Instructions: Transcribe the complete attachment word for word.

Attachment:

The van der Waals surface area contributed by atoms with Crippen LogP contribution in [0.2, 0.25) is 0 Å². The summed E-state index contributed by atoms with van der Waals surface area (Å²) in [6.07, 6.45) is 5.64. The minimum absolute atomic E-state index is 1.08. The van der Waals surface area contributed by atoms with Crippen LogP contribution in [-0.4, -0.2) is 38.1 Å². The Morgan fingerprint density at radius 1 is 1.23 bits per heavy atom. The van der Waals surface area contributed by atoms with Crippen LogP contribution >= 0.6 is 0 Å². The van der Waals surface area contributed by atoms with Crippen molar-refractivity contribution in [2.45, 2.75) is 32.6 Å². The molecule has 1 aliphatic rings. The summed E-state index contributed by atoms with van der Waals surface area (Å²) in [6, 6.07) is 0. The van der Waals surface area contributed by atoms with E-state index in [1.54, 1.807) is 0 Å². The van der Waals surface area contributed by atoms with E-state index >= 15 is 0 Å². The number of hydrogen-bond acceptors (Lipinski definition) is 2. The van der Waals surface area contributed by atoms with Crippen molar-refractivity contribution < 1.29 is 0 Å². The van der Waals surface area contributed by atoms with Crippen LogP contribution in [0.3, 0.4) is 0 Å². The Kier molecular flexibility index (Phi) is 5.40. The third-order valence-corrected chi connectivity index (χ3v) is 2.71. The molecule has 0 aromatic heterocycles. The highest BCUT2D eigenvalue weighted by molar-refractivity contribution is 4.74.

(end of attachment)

The van der Waals surface area contributed by atoms with Crippen LogP contribution in [0.2, 0.25) is 0 Å². The summed E-state index contributed by atoms with van der Waals surface area (Å²) in [6.07, 6.45) is 5.64. The minimum absolute atomic E-state index is 1.08. The van der Waals surface area contributed by atoms with Crippen LogP contribution in [-0.4, -0.2) is 38.1 Å². The Morgan fingerprint density at radius 1 is 1.23 bits per heavy atom. The van der Waals surface area contributed by atoms with Crippen LogP contribution >= 0.6 is 0 Å². The van der Waals surface area contributed by atoms with Crippen molar-refractivity contribution in [2.45, 2.75) is 32.6 Å². The molecule has 1 aliphatic rings. The summed E-state index contributed by atoms with van der Waals surface area (Å²) in [6, 6.07) is 0. The van der Waals surface area contributed by atoms with E-state index in [1.54, 1.807) is 0 Å². The van der Waals surface area contributed by atoms with E-state index >= 15 is 0 Å². The number of hydrogen-bond acceptors (Lipinski definition) is 2. The van der Waals surface area contributed by atoms with Crippen molar-refractivity contribution < 1.29 is 0 Å². The van der Waals surface area contributed by atoms with Crippen LogP contribution in [0.3, 0.4) is 0 Å². The Kier molecular flexibility index (Phi) is 5.40. The third-order valence-corrected chi connectivity index (χ3v) is 2.71. The molecule has 0 aromatic heterocycles. The highest BCUT2D eigenvalue weighted by molar-refractivity contribution is 4.74.